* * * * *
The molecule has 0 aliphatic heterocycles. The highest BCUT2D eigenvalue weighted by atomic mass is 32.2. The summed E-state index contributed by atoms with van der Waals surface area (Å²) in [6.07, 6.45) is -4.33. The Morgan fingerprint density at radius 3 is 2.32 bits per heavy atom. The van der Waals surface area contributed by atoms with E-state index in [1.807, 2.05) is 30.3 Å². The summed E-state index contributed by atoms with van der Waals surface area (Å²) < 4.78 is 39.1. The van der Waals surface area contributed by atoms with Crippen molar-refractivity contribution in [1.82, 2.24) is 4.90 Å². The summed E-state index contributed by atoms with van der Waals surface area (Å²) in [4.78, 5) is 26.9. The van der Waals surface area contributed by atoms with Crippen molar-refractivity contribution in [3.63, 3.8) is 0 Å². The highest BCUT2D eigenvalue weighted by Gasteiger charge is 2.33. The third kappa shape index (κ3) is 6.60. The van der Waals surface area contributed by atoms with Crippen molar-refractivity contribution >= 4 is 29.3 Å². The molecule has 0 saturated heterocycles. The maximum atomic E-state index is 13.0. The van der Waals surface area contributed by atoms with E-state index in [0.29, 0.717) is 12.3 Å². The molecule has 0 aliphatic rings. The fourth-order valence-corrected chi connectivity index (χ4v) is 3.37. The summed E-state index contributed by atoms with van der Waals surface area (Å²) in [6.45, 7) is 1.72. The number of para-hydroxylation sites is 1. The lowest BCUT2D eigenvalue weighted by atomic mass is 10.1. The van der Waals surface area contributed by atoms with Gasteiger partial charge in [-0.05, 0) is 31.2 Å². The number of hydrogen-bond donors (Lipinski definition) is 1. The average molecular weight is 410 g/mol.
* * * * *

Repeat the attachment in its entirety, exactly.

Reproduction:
The molecule has 0 aliphatic heterocycles. The highest BCUT2D eigenvalue weighted by atomic mass is 32.2. The summed E-state index contributed by atoms with van der Waals surface area (Å²) in [6.07, 6.45) is -4.33. The Morgan fingerprint density at radius 3 is 2.32 bits per heavy atom. The van der Waals surface area contributed by atoms with E-state index in [1.807, 2.05) is 30.3 Å². The summed E-state index contributed by atoms with van der Waals surface area (Å²) < 4.78 is 39.1. The van der Waals surface area contributed by atoms with Crippen molar-refractivity contribution in [1.82, 2.24) is 4.90 Å². The summed E-state index contributed by atoms with van der Waals surface area (Å²) in [4.78, 5) is 26.9. The van der Waals surface area contributed by atoms with Crippen molar-refractivity contribution in [3.63, 3.8) is 0 Å². The highest BCUT2D eigenvalue weighted by Gasteiger charge is 2.33. The third kappa shape index (κ3) is 6.60. The van der Waals surface area contributed by atoms with Crippen molar-refractivity contribution >= 4 is 29.3 Å². The molecule has 0 saturated heterocycles. The maximum atomic E-state index is 13.0. The van der Waals surface area contributed by atoms with E-state index in [0.29, 0.717) is 12.3 Å². The molecule has 0 aliphatic rings. The fourth-order valence-corrected chi connectivity index (χ4v) is 3.37. The summed E-state index contributed by atoms with van der Waals surface area (Å²) in [6.45, 7) is 1.72. The number of para-hydroxylation sites is 1. The lowest BCUT2D eigenvalue weighted by atomic mass is 10.1. The van der Waals surface area contributed by atoms with Gasteiger partial charge in [-0.05, 0) is 31.2 Å². The number of hydrogen-bond donors (Lipinski definition) is 1. The average molecular weight is 410 g/mol.